The court also ruled that foreigners – including those seeking asylum in Germany – are entitled to “a minimum level of participation in social, cultural and political life”. But Hussain says he is being denied this, pointing to the lack of sensitivity, privacy and flexibility offered by the German authorities.
He was active for years as a liberal political activist in Karachi, before working as a railway engineer for Siemens. In 2000 he quit his job and moved to northwestern Pakistan, where he set up an internet cafe and worked with activists to promote education among his neighbours.
Within months he was threatened by Islamic fundamentalists who wanted him to shut down his business. After narrowly escaping separate gun and grenade attacks against him, he moved to Islamabad and worked with a friend on a series of festivals in hotels and markets. But once again he was threatened, this time by individuals associated with the Lal Masjid, also known as the Red Mosque. They said they knew about his previous business in the northwest.
After nearly two years of living underground with no direct contact with his wife and children, and fearing for his life, he fled Pakistan for Germany in 2005. He has since lived in a complex for asylum seekers in Brandenburg, about 60km from Berlin.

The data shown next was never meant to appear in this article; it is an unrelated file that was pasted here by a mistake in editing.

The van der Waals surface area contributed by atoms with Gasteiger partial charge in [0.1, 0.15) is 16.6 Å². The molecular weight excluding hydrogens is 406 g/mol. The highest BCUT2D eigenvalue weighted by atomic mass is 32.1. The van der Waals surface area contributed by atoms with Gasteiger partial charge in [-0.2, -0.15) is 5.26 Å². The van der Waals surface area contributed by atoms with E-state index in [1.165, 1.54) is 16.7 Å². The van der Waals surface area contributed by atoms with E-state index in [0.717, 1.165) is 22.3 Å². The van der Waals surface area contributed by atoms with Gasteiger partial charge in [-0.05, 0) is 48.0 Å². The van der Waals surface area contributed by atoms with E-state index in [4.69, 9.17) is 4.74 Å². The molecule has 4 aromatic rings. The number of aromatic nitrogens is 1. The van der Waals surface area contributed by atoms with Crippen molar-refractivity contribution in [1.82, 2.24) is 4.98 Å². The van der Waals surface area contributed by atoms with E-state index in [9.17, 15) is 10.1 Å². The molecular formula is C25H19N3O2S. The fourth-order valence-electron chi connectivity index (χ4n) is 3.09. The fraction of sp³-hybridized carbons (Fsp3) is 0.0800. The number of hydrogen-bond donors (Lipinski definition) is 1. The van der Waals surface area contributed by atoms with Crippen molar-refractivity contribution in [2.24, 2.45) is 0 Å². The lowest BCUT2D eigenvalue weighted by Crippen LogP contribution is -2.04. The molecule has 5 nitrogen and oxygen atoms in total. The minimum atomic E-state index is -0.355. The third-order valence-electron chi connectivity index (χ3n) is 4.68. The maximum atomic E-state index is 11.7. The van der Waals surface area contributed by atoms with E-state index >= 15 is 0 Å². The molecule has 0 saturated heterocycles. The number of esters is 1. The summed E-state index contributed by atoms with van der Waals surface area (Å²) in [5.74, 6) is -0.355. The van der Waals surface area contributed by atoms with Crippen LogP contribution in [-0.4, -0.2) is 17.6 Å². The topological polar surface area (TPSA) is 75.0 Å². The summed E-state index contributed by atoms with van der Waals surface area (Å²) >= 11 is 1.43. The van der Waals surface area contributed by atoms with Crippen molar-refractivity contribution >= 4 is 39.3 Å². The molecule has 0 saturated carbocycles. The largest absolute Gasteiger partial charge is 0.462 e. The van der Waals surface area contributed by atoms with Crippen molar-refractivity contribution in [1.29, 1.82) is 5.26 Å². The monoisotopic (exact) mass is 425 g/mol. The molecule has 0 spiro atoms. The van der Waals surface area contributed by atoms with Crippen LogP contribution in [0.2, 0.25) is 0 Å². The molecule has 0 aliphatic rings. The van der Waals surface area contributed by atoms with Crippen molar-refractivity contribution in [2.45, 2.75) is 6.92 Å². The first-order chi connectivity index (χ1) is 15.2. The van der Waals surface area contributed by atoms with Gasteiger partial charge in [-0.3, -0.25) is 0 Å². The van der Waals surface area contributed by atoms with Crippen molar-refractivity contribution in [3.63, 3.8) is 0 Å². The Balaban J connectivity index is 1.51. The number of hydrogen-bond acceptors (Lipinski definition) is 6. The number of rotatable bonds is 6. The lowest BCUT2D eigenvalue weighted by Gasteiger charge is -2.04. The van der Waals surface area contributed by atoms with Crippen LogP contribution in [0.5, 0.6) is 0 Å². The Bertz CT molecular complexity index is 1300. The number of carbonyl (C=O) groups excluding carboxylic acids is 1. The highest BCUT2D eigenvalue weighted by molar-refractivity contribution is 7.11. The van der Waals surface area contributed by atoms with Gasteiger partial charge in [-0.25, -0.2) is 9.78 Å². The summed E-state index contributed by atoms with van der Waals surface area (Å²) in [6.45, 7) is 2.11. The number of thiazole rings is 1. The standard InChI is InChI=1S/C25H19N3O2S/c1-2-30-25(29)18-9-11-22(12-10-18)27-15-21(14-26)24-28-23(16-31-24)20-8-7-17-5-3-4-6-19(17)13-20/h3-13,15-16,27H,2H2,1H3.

“We have shared rooms. Some are for three or four people. There’s no privacy, and at times I have had to live with someone whose mentality I don’t understand,” he says.
“I spent my first three years with another person in one room”. The room is about 10 to 15 feet. The kitchen and bathrooms are also shared.
“For two years I was alone in my room after my roommate was sent back home, but they then sent me someone else from Pakistan. For the last four or five years we have lived in the same room.
“I asked the manager of the house ‘why send new refugees to me? Privacy is important to me.’ The manager said ‘you are both from Pakistan, so you have a lot in common’. But people are killing each other in Pakistan!”
Asylum seekers who stay in Germany for a protracted period of time are eventually allowed to look for work, but many find their status as an impediment to their efforts towards finding a job.
“Hussain has had an exhausting and uncertain seven years, and wonders what else he has to do to convince the German authorities to let him stay.“
“They are prohibited from working during their first year here, and after that they’ll only get permission to work if there is no German or EU citizen who can do a particular job,” says Martina Mauer from the Berlin Refugee Council.